Hull Hospital gurneys only 'good for recycling'
Many are old and need to be replaced, according to internal documents
The Hull Hospital's fleet of gurneys is largely "obsolete" and needs to be replaced, according to documents obtained by Radio-Canada under a freedom of information request.
Recent email exchanges indicate that 55 of the 141 gurneys at the hospital in Gatineau, Que., have been in use for more than 20 years.
In an email exchange on Feb. 4, 2020, between a regular supplier and an equipment manager at the Centre intégré de santé et de services sociaux de l'Outaouais (CISSSO), the gurneys were described as only being "good for recycling".
The supplier added that the health authority should buy at least 40 more, "just to remove those which are obsolete."
In an earlier email from Sept. 19, 2019, one clinical and administrative co-ordinator wrote that there was "a great need for gurneys" at the Hull Hospital.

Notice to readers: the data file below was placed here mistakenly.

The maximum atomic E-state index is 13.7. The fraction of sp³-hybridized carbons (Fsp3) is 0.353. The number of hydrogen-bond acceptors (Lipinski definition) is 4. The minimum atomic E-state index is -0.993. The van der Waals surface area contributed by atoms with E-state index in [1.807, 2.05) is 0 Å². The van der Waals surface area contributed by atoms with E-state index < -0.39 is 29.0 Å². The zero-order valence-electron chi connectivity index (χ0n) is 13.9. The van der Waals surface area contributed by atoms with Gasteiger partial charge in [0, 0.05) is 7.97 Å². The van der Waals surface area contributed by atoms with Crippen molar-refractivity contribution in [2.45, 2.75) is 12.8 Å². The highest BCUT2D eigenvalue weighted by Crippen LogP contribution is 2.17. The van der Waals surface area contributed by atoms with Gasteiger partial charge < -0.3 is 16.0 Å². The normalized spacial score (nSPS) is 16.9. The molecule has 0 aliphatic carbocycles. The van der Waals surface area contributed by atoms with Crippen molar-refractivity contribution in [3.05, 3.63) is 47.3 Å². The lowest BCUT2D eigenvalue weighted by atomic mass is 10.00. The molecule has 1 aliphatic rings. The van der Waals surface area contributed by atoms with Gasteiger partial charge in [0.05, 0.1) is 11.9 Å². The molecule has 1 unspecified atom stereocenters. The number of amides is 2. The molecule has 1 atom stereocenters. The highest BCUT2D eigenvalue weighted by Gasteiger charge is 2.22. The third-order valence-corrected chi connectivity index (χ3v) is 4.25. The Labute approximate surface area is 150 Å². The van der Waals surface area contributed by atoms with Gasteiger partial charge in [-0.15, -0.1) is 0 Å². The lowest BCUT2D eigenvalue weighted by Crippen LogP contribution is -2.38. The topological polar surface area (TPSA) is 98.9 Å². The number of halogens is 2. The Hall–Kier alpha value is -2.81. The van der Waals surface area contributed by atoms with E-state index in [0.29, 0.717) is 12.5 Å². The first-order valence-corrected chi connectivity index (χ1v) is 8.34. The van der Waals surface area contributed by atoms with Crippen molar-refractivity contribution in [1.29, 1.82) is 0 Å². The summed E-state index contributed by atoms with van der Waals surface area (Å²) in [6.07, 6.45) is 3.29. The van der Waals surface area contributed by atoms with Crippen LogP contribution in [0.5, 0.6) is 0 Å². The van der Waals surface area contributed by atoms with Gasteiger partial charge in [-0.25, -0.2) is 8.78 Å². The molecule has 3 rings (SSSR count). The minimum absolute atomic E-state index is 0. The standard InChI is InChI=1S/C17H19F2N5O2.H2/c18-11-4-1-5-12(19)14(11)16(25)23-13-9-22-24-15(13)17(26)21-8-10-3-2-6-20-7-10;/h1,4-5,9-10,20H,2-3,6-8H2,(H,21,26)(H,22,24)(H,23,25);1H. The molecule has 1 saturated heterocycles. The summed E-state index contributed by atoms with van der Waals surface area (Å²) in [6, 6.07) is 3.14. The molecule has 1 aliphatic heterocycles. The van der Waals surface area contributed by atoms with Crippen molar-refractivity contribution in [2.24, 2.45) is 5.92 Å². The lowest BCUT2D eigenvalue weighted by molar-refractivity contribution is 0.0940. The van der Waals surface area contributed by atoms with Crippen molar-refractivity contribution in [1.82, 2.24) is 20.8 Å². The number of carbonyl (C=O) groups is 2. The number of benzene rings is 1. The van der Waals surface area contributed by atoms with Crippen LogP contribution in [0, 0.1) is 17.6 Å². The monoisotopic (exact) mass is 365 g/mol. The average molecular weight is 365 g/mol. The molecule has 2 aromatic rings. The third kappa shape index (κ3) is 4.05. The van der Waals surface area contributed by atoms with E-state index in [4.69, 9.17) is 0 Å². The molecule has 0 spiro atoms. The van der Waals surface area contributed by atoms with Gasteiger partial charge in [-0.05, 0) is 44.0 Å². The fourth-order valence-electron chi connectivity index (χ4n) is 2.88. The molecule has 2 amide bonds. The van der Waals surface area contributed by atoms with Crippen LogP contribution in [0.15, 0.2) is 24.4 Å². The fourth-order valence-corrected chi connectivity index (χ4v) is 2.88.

The documents show that in January 2019, CISSSO managers requested suppliers deliver five gurneys intended for the Gatineau Hospital to the Hull Hospital instead. Then this past January, a procurement officer also asked for the loan of two gurneys to the Hull emergency department, writing the need was "urgent."
"Please deliver them to us as soon as possible," the request said.
As of February 2019, 25 per cent of gurneys in all Outaouais emergency rooms were over 20 years old. Hospitals in Maniwaki, Shawville and Saint-André-Avellin were also using "obsolete" and "inadequate" equipment, according to the same emails.
Gurneys 'safe for use': CISSSO
CISSSO declined to be interviewed, but in an email to Radio-Canada, media relations officer Marie-Pier Després said there was no shortage of gurneys and that "despite their age, they are all safe for use".
Fifteen new gurneys were ordered at the beginning of the year, at a cost of $4,245 each. The Quebec Ministry of Health guidelines specify that gurneys are expected to last at least 20 years.
Patient-rights group Action Santé Outaouais believes CISSSO managers are doing what they can, given that they're dependent on government funding.
"[They must] always knock on the door of Quebec to get money for things as basic as gurneys," said group president Denis Marcheterre, adding CISSSO should act quickly to replace the equipment before four out of every five gurneys become obsolete.